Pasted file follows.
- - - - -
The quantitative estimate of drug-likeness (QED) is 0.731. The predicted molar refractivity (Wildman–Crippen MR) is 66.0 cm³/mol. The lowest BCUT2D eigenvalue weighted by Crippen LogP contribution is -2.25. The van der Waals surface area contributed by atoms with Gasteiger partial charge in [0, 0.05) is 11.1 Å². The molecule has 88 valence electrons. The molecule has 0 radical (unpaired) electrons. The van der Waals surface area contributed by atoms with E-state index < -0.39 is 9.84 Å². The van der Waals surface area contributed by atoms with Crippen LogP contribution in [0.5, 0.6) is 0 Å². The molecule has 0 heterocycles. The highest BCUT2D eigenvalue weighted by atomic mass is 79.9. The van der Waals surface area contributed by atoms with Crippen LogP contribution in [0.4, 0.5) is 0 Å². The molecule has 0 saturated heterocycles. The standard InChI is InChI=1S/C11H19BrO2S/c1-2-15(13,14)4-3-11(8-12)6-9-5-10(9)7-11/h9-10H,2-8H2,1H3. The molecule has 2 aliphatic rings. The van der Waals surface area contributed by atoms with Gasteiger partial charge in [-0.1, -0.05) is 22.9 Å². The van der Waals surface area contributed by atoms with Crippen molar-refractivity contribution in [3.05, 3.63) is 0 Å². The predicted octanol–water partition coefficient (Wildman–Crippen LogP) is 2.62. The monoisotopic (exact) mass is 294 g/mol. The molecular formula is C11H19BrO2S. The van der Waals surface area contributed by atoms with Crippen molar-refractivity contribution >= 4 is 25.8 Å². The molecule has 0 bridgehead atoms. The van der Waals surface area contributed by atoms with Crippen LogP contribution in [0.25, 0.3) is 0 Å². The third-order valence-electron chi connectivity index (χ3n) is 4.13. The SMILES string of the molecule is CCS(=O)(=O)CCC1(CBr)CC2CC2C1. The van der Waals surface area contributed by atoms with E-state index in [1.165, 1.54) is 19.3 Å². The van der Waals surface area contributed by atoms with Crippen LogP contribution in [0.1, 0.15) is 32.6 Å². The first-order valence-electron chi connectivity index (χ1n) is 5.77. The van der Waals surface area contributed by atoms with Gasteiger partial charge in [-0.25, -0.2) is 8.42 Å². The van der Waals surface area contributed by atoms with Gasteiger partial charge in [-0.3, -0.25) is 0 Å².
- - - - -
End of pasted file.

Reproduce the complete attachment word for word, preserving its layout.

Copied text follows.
The quantitative estimate of drug-likeness (QED) is 0.731. The predicted molar refractivity (Wildman–Crippen MR) is 66.0 cm³/mol. The lowest BCUT2D eigenvalue weighted by Crippen LogP contribution is -2.25. The van der Waals surface area contributed by atoms with Gasteiger partial charge in [0, 0.05) is 11.1 Å². The molecule has 88 valence electrons. The molecule has 0 radical (unpaired) electrons. The van der Waals surface area contributed by atoms with E-state index < -0.39 is 9.84 Å². The van der Waals surface area contributed by atoms with Crippen LogP contribution in [0.5, 0.6) is 0 Å². The molecule has 0 heterocycles. The highest BCUT2D eigenvalue weighted by atomic mass is 79.9. The van der Waals surface area contributed by atoms with Crippen LogP contribution in [0.4, 0.5) is 0 Å². The molecule has 0 saturated heterocycles. The standard InChI is InChI=1S/C11H19BrO2S/c1-2-15(13,14)4-3-11(8-12)6-9-5-10(9)7-11/h9-10H,2-8H2,1H3. The molecule has 2 aliphatic rings. The van der Waals surface area contributed by atoms with Gasteiger partial charge in [-0.1, -0.05) is 22.9 Å². The van der Waals surface area contributed by atoms with Crippen molar-refractivity contribution in [3.05, 3.63) is 0 Å². The predicted octanol–water partition coefficient (Wildman–Crippen LogP) is 2.62. The monoisotopic (exact) mass is 294 g/mol. The molecular formula is C11H19BrO2S. The van der Waals surface area contributed by atoms with Crippen molar-refractivity contribution >= 4 is 25.8 Å². The molecule has 0 bridgehead atoms. The van der Waals surface area contributed by atoms with Crippen LogP contribution in [0.25, 0.3) is 0 Å². The third-order valence-electron chi connectivity index (χ3n) is 4.13. The SMILES string of the molecule is CCS(=O)(=O)CCC1(CBr)CC2CC2C1. The van der Waals surface area contributed by atoms with E-state index in [1.165, 1.54) is 19.3 Å². The van der Waals surface area contributed by atoms with Crippen LogP contribution in [0.1, 0.15) is 32.6 Å². The first-order valence-electron chi connectivity index (χ1n) is 5.77. The van der Waals surface area contributed by atoms with Gasteiger partial charge in [-0.25, -0.2) is 8.42 Å². The van der Waals surface area contributed by atoms with Gasteiger partial charge in [-0.3, -0.25) is 0 Å².